No signs of interest rate thaw from Bank of Canada’s Poloz

03.09.13 resized 600

OTTAWA • Three years after the Bank of Canada froze borrowing costs, there is still no sign of a thaw.

As with other central banks, policymakers here have had to contend with a climate of economic uncertainty that many thought would have cleared long ago. But mild — and often unpredictable — growth, erratic employment data and tame inflation have kept the Bank of Canada’s trendsetting interest rate at the lowest level since the 1950s.

The last lending-rate rate change — by a quarter of a point to 1% — came in September 2010, when Canada had already climbed out of recession and cheap credit was expected encourage spending to keep that recovery chugging along. The outcome was not as planned, consumers piled up unsustainable debt, much of that in home purchases, while businesses have kept their cash close at hand until they see more consistent growth here and elsewhere, especially in the United States.

The lead architect of Canada’s monetary policy during and after the economic collapse, Mark Carney, is now in London and attempting to recast policy at the Bank of England — a far bigger challenge than he ever faced here.

His successor at the Bank of Canada, Stephen Poloz, has so far stayed the course set since becoming bank governor in June. And few project any change, any time soon.


On Wednesday, Mr. Poloz and his policy team will again announce no change to their key overnight interest rate, a vehicle used to guide lending between commercial banks and nudge inflation towards the Bank of Canada’s 2% target. What could change is the wording of the statement, the so-called forward guidance that markets monitor closely for any hint of a policy shift.

For the new governor, who previously headed Export Development Canada but spent his early years at the central bank, it could be a chance to finally put a significant mark on that policy. Mr. Poloz has made just one speech since taking over from Mr. Carney, but his focus was very much on the business community, particularly exporters, which he stressed still needed to see concrete signs of recovery before cautiously providing long-awaited investment and hiring.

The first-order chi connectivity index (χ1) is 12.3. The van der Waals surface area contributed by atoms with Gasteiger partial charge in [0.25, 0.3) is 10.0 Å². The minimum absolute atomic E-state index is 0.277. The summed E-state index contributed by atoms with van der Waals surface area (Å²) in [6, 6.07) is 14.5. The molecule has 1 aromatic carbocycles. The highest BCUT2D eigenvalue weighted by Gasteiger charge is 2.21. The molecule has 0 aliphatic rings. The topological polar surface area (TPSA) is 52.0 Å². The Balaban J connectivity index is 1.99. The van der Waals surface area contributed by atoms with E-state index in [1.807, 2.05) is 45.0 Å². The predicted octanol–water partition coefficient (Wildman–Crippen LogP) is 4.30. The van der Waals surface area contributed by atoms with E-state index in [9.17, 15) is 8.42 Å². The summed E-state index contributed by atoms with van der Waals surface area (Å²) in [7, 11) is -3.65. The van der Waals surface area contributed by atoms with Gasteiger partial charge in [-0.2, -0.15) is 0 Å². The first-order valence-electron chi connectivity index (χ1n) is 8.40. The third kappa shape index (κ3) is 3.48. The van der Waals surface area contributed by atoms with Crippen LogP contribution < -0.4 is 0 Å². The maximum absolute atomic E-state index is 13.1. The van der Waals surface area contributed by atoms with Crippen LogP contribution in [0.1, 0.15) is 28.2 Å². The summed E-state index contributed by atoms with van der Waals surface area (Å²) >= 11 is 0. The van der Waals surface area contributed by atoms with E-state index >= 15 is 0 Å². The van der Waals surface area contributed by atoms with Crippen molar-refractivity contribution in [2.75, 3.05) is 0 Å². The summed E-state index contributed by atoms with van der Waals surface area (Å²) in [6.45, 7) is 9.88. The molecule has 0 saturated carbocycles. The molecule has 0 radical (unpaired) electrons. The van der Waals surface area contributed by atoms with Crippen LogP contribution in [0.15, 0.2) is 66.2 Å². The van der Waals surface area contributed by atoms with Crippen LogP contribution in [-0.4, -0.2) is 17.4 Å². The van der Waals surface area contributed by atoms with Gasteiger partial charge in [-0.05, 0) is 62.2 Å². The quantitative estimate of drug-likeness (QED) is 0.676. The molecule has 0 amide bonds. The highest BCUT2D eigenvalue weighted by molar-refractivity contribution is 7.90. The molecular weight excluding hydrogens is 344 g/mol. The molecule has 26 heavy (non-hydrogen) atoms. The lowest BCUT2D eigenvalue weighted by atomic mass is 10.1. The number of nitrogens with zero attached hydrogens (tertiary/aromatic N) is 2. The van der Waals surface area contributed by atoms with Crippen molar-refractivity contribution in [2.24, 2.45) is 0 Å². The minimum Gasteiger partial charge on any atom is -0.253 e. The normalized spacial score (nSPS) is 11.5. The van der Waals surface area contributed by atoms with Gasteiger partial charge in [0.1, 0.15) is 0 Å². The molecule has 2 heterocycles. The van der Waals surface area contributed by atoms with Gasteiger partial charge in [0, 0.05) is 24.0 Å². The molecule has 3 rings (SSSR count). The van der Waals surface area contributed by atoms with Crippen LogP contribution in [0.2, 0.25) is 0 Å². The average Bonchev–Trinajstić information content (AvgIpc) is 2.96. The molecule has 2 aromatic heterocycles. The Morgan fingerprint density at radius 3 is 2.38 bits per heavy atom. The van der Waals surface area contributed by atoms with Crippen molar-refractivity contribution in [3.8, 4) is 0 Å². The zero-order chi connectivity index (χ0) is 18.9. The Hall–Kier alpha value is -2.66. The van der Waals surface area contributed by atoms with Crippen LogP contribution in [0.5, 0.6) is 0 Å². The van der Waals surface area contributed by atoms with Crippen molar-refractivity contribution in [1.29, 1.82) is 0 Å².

So far, economic data has remained “generally on the weak side,” said Charles St-Arnaud, an economist at Nomura International in New York, who previously worked at the Bank of Canada and the Finance Department.”But it has not been weak enough to suggest a change in the BoC’s view of the economy.”

Mr. Poloz’s first interest rate statement in July varied only slightly from previous ones, saying: “As long as there is significant slack in the Canadian economy, the inflation outlook remains muted, and imbalances in the household sector continue to evolve constructively, the considerable monetary policy stimulus currently in place will remain appropriate.”

The main difference in that guidance was it was “very wordy and slightly more confusing” than before, Mr. St-Arnaud said, but it did provide “further clarity as to what conditions are needed for them [policymakers] to consider normalizing rates.”

Still, with those conditions likely a long way off, most analysts do not anticipate any “normalizing” — as in an increase in the bank’s key rate — until at least the latter part of 2014.

By Gordon Isfeld, Financial Post September 2, 2013

Photograph by: Galit Rodan/Bloomberg , Financial Post

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